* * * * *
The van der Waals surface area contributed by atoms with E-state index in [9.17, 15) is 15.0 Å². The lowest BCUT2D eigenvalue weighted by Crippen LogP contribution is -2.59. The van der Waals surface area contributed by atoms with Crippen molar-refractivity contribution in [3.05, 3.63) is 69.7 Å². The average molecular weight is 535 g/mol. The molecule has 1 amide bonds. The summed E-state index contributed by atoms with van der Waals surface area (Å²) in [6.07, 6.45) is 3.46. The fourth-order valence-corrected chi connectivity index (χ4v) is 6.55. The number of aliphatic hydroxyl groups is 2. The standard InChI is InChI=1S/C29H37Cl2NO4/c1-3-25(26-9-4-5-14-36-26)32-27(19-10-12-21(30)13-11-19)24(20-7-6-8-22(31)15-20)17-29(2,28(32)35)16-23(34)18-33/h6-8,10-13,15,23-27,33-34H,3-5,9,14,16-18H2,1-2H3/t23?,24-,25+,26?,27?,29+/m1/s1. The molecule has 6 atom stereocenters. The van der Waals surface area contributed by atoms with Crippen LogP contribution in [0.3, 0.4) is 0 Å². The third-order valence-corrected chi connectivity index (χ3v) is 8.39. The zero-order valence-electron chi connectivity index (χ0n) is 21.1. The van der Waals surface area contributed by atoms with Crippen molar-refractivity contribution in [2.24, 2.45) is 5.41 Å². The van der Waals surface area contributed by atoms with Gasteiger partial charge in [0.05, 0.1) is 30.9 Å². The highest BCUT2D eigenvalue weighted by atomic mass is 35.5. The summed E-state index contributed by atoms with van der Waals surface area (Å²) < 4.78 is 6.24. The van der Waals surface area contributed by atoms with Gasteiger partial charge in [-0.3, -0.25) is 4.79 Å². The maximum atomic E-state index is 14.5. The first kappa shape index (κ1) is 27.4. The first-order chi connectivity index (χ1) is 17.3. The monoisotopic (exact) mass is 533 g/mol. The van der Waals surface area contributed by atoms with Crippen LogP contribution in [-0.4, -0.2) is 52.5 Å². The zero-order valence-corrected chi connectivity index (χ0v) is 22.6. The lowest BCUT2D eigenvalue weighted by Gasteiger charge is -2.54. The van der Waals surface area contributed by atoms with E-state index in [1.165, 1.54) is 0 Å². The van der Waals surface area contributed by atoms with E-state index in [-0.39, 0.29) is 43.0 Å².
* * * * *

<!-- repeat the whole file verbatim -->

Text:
The van der Waals surface area contributed by atoms with E-state index in [9.17, 15) is 15.0 Å². The lowest BCUT2D eigenvalue weighted by Crippen LogP contribution is -2.59. The van der Waals surface area contributed by atoms with Crippen molar-refractivity contribution in [3.05, 3.63) is 69.7 Å². The average molecular weight is 535 g/mol. The molecule has 1 amide bonds. The summed E-state index contributed by atoms with van der Waals surface area (Å²) in [6.07, 6.45) is 3.46. The fourth-order valence-corrected chi connectivity index (χ4v) is 6.55. The number of aliphatic hydroxyl groups is 2. The standard InChI is InChI=1S/C29H37Cl2NO4/c1-3-25(26-9-4-5-14-36-26)32-27(19-10-12-21(30)13-11-19)24(20-7-6-8-22(31)15-20)17-29(2,28(32)35)16-23(34)18-33/h6-8,10-13,15,23-27,33-34H,3-5,9,14,16-18H2,1-2H3/t23?,24-,25+,26?,27?,29+/m1/s1. The molecule has 6 atom stereocenters. The van der Waals surface area contributed by atoms with Crippen LogP contribution in [0.3, 0.4) is 0 Å². The third-order valence-corrected chi connectivity index (χ3v) is 8.39. The zero-order valence-electron chi connectivity index (χ0n) is 21.1. The van der Waals surface area contributed by atoms with Crippen molar-refractivity contribution in [2.24, 2.45) is 5.41 Å². The van der Waals surface area contributed by atoms with Gasteiger partial charge in [0.05, 0.1) is 30.9 Å². The highest BCUT2D eigenvalue weighted by atomic mass is 35.5. The summed E-state index contributed by atoms with van der Waals surface area (Å²) < 4.78 is 6.24. The van der Waals surface area contributed by atoms with Gasteiger partial charge in [-0.3, -0.25) is 4.79 Å². The maximum atomic E-state index is 14.5. The first kappa shape index (κ1) is 27.4. The first-order chi connectivity index (χ1) is 17.3. The monoisotopic (exact) mass is 533 g/mol. The van der Waals surface area contributed by atoms with Crippen LogP contribution in [-0.4, -0.2) is 52.5 Å². The zero-order valence-corrected chi connectivity index (χ0v) is 22.6. The lowest BCUT2D eigenvalue weighted by Gasteiger charge is -2.54. The van der Waals surface area contributed by atoms with E-state index in [1.165, 1.54) is 0 Å². The van der Waals surface area contributed by atoms with E-state index in [-0.39, 0.29) is 43.0 Å².